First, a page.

These belittling warnings, of course, would not just be flashed on the dashboard; undoubtedly someone will figure out how to have that same annoying woman who sighs "calculating route" and "when possible, make a legal U-turn" on your GPS when you've gone in the wrong direction deliver them as well. An added "benefit": the volume would increase depending on how late your payments were.

With Webcams are already standard equipment on many computers, they'll probably migrate into cars before too long. I can only imagine algorithms that analyze how people are dressed, taking into account colors, patterns, and skin tones. Parents could have the car announce to their teen-agers: YOU'RE NOT GOING OUT DRESSED LIKE THAT. The algorithms, of course, could be reconfigured using a Web site based on the appropriate season. Heck, I'm thinking women would order this to make sure their husbands couldn't go out wearing striped shirts and plaid pants.

Hmmm. I may have stumbled on to something that will get people using mass transit.

Monday, March 29, 2010

Living With the Gray

One of my readers has suggested that I write more about controversial issues. This reader is not in my target demographic, and so may be less than captivated by my nostalgic Baby Boomer musings.

However, being controversial at my age is not as easy as it sounds. When you get older, things turn gray. I'm not talking about hair. I simply mean that once you've lived through multiple decades, crises, and presidents, life's political issues don't seem so black and white anymore. For example:

War. History vilifies English prime minister Neville Chamberlain for appeasing the Nazis in 1938; the Germans then overran Europe. Sometimes I think we suffered through the Vietnam War because politicians didn't want to see that same sequence of events — then referred to as the domino theory — replayed in Southeast Asia. It didn't happen, but we spent 50,000 lives and untold billions figuring it out.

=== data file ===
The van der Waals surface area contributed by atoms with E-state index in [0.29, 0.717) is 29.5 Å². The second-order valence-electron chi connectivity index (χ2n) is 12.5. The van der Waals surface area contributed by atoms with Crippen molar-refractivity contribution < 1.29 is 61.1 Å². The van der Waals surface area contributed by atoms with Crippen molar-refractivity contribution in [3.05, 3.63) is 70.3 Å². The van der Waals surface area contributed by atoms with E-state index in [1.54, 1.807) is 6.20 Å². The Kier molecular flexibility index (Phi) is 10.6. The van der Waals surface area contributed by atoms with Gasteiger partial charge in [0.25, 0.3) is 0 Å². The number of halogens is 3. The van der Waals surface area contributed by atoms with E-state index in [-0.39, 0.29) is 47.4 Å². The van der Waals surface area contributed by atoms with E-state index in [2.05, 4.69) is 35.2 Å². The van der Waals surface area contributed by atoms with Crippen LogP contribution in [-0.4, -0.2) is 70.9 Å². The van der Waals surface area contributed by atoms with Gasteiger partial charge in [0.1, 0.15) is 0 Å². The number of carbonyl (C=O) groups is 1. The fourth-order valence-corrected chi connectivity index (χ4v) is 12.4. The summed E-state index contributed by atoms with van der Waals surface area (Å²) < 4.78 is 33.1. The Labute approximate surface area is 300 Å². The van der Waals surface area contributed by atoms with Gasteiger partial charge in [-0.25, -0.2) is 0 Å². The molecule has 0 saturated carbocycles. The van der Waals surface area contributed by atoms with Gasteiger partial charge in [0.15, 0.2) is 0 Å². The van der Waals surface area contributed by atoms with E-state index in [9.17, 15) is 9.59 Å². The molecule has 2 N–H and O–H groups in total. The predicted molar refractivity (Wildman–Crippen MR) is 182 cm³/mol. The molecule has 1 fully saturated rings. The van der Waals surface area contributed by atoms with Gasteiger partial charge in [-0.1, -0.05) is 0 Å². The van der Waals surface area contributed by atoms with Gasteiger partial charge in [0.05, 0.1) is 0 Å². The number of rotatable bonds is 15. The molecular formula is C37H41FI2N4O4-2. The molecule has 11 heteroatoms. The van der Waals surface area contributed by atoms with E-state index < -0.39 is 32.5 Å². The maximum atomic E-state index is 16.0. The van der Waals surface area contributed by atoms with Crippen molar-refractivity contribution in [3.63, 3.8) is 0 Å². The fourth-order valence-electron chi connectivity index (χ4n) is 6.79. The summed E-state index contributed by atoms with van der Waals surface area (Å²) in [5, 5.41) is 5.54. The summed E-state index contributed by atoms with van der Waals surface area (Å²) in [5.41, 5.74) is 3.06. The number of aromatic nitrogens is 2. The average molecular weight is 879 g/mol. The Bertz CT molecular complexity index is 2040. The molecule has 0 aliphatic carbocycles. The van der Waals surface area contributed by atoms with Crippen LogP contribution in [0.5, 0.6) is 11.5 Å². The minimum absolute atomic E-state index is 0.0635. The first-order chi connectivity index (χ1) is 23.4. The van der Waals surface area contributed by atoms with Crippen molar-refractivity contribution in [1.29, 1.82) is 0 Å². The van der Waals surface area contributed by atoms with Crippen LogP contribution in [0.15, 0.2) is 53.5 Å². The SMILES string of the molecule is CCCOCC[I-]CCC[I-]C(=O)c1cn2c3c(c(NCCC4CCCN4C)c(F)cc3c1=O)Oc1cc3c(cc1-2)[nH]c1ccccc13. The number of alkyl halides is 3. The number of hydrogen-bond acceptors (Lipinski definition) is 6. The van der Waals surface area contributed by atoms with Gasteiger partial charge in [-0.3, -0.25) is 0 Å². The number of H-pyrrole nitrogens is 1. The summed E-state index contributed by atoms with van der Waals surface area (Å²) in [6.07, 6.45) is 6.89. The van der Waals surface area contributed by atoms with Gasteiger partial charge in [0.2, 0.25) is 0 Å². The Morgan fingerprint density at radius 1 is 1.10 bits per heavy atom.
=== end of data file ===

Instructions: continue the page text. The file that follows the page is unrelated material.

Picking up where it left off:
We're purportedly in the Middle East today to keep it from being taken over by Islamic fascists, and yet, some of our allies there are as bad as the people we're fighting. World War I sowed the seeds for World War II; are we sowing the seeds for World War III in the Middle East today?

Pre-marital Sex. Once upon a time, pre-marital sex was bad. It brought unplanned pregnancies (the term "unwed mother" predated "single parent"). It spread sexually transmitted diseases. But society's disdain for it, like so many things, was hypocritical. Before marriage, boys were supposed to sow their wild oats and girls were supposed to be virgins. This is mathematically impossible.

Today, of course, there is no such thing as pre-marital sex. It's just sex. To my moderate mind, it helps couples see if they can reach the deepest levels of intimacy before they commit to a lifetime together. The alternative is to wait, discover you've chosen badly, and then divorce. But the same people who are against pre-marital sex seem to also be against divorce. This is emotionally impossible.

At the same time, it strikes me as unfair and even sexist that when young men and young women engaging in premarital sex create an unintentional offspring, it's the women who end up being the single parent. I believe the vagaries of the human spirit require some societal flexibility, but I worry about a world populated by only children who don't have the advantage of two parents who can trade off when one gets tired, not to mention the social graces they learn by having to share with siblings.